The Michigan Civil Service Commission approved rule changes today aimed at standardizing several processes, including seniority calculations, overtime assignments and positions, and layoff and recall procedures. These changes aren’t scheduled to go into effect until January 2019.
The new rules also prohibit state employee unions from filing grievances on those issues. Additionally, commissioners reinstated the Rules of General Applicability, which, in cases of emergency, allows the commission to impose changes on state employees even if those changes conflict with contracts.
Commissioners Jase Bolger, Janet McClelland, and James Barrett voted in favor of the changes. Commissioner Robert Swanson voted against.
The vote was taken just before 2 p.m., after about four hours of comments from dozens of state employees, retirees, and others. Only two people – representing the Mackinac Center and the Michigan Chamber of Commerce – spoke in favor of the rule changes.
MCO President Tom Tylutki and MCO Vice President/Chief of Staff Andy Potter gave many comments urging the commission to vote no.
“24/7 operations are unique, and safeguards are already in place to run efficiently and safely,” Tylutki said. “MCO can go to any prison in the state, meet with the warden, and more times than not, get the issue resolved.”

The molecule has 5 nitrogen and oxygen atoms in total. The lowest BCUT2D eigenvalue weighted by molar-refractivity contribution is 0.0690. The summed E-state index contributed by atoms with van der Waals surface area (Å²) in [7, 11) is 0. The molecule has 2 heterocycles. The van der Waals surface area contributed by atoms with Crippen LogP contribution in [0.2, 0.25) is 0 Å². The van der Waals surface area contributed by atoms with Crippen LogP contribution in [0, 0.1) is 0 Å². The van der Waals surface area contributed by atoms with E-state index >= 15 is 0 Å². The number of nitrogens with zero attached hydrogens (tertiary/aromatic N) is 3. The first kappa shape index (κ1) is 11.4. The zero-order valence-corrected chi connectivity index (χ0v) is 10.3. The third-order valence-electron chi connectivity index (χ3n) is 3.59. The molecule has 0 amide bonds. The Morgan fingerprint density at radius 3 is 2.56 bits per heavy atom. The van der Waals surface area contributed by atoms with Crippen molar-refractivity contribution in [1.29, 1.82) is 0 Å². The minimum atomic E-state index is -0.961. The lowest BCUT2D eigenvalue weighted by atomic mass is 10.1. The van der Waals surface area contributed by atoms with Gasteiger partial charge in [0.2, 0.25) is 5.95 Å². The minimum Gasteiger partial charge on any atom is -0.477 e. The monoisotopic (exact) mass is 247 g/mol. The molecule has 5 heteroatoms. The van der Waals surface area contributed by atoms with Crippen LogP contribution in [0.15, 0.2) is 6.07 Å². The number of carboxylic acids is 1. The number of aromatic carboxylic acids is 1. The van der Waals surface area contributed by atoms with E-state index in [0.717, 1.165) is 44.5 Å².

The recruitment crisis could worsen, Tylutki said. MDOC wanted to hire 35 COs for the most recent class at Women’s Huron Valley, but could only hire 11, he said.
MCO comes to the table at bargaining not just with problems, but with solutions, Potter said.
“Our members do one of the most dangerous jobs that anyone can imagine,” Potter said to applause.
We understand the gravity these rule changes might have for members. As previously stated, these changes aren’t scheduled to go into effect until January 2019. We have more than one year to work with the MDOC to discuss the possibility of maintaining our current processes and policies that we’ve grown accustomed to.
In the coming months, MCO Board members and staff will be visiting each chapter to explain what these changes may mean and how we are going to address them moving forward. Please watch your emails, the website, and the members-only Facebook group for more information.
Similar to Right to Work, this was done to further silence your voice in the workplace. But in Right to Work, members stuck together, and we’re still standing strong. If we continue to stick together, we’ll weather this storm, too.
Thanks, members, for your support.